The great swap meet is returning

By Larry Dablemont
    We had to skip the Grizzled Old Outdoorsman’s swap meet last year because of the coronavirus, but for about 10 years before, we had held it in late March at a church gym in Brighton, Mo. We didn’t charge admission and all vendor spaces were free.


    Therefore we had lots of tables and lots of people and the gym was always packed. And we always raised a lot of money for the youth projects of that church. But then they got a new preacher. And since the whole thing wasn’t his idea, he nixed it!
    I figured that might be the end of our swap meet, but not one to give up easy, I found a big church in Bolivar, Mo. ,that had a gym twice the size of the one we had been using. This year we will have our Outdoorsman’s swap meet there, in a space of two end-to-end gymnasiums that will easily hold a thousand visitors and 75 or 80 tables. It has a small café attached to it where folks can sit and talk and eat breakfast or dinner.
    And once again while having a great day, we will raise a lot of money for the church and other charity projects. Best thing is, unlike other such outdoor swap meet events, ours will again be free. If you have stuff to sell, call me and I will hold you an eight-, 10- or 12-foot space and it won’t cost you a penny.
    In the past there has been a bunch of antique guns, antique fishing gear, modern day fishing lures and equipment, knives, camping gear, outdoor art, canoes, fishing boats, outboard motors, mounted fish and deer heads…you name it. I always give away copies of my magazines and sell my 10 outdoor books at discounted prices.
    This will likely be held this year on Saturday, April 17, but I will let you know here if it has to be set back again to a week later. If you know you have stuff to sell, call me at 417-777-5227 to reserve your space. You can do it via email…This email address is being protected from spambots. You need JavaScript enabled to view it. or even send me a post card at Box 22, Bolivar, Mo. 65613.
    I want to get some vendors that have stuff for ladies too, so all the spaces won’t be outdoor items. We may have a space or two with baked goods, jewelry, women’s clothing, etc.
    One year at our swap meet an elderly lady brought all the tackle from her husband’s hideaway. There were some antique lures there worth 40 or 50 dollars and some old rods and reels made in the twenties and thirties. She was selling the lures for three dollars each. She couldn’t understand why she had become so popular with dozens of male visitors.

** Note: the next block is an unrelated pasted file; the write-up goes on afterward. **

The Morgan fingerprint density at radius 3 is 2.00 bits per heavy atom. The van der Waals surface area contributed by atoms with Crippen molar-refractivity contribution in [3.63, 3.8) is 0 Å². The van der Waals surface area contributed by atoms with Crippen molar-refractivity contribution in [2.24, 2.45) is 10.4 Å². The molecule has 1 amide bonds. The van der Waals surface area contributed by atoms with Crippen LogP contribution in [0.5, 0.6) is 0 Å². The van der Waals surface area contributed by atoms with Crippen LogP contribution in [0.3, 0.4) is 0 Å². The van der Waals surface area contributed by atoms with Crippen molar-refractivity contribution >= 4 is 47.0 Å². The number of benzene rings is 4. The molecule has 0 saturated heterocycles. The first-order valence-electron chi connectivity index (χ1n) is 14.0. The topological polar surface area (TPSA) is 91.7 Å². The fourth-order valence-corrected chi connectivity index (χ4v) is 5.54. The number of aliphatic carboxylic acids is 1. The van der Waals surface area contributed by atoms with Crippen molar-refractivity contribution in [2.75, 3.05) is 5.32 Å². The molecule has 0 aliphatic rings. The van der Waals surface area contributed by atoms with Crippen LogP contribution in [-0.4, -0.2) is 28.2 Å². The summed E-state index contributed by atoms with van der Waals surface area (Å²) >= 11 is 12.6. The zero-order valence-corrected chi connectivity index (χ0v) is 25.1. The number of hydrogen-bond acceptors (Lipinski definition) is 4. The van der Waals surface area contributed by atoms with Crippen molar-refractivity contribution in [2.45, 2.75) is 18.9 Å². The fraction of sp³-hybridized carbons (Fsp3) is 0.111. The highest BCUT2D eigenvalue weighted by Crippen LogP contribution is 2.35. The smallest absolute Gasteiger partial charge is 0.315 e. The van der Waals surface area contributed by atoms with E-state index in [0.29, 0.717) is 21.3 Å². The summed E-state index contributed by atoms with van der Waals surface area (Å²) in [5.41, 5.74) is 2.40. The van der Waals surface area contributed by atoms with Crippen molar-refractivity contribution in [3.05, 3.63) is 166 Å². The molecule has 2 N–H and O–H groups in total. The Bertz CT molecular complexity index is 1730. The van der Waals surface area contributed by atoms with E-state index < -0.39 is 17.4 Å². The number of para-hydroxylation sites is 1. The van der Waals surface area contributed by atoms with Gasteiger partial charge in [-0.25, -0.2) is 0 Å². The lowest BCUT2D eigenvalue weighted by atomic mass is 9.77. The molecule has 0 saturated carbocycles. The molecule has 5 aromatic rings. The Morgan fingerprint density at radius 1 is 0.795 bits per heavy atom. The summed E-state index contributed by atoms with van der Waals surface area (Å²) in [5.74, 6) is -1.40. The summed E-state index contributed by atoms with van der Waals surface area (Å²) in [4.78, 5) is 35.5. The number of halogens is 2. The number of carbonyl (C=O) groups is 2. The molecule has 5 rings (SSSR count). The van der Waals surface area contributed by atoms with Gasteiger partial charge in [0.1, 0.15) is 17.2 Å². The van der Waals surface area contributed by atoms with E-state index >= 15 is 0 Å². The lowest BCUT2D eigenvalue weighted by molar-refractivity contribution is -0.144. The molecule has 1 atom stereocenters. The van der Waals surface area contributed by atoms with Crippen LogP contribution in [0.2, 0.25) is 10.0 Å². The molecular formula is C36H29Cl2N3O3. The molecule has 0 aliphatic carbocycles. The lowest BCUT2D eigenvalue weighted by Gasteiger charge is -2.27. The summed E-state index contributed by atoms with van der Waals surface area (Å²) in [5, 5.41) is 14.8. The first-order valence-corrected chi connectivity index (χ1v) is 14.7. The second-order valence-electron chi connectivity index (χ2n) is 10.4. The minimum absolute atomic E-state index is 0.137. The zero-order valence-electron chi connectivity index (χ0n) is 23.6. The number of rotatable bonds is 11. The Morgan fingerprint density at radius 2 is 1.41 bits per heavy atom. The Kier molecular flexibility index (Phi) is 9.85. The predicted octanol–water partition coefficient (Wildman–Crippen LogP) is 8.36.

Best buy I ever found at one of our swap meets was a double barrel shotgun that was 150 years old. Antique outdoor gear of all kinds is becoming more popular each year, especially fishing lures. Certain collectors pay into the hundreds of dollars each year for just one lure.
    My friend Dennis Whiteside told me he was contacted by a neighbor lady in the late ’80s who had an old lure she wanted $25 for. “I had no idea if it was worth anything,” he says, “but it was in the box and looked like it had never been used, even though it was really old. I stood there thinking, ‘Holy cow, how can I pay 25 dollars for a fishing lure.’ But I did! And that was several times more than I had ever paid for a lure.”
    Whiteside heard of a local restaurant owner where he lived in northwest Arkansas who was a big time lure collector, so he took the lure to him. “When he saw it, he was really fascinated with it, so I knew I hadn’t wasted my money. Then he invited me to his place to see his collection. I didn’t know it then, but I was looking at what amounted to a million dollar lure collection in that guy’s basement.”
    The restaurant owner got him into a group known as the National Fishing Lure Collector's Club, an organization that actually sent out newsletters and magazines informing its members about collectible fishing gear. He said that he saw then just what a big business old fishing lures were.
    Dennis recalls seeing one lure sell for $3,500. Today, that old lure he bought from his neighbor who thought she was getting a really good deal, is worth about a thousand dollars. Neither of them knew what it was worth at the time. I have saved a lot of lures and now have about a thousand in my basement that I am going to bring to the swap meet.
    Most are just good ol’ lures that will still catch fish…but I have some weird old lures from my grandpa’s time. I might sell trade one for an old magazine, or an old gun. I will talk more about the coming swap meet in future columns, but I want to let everyone know my outdoor magazine and my Ozark magazine will be mailed around the tenth of this month. Let me know if you want one. I might trade you one for a real good topwater lure!
    EDITOR’S NOTE: Larry Dablemont is an outdoor writer from Bolivar, Mo.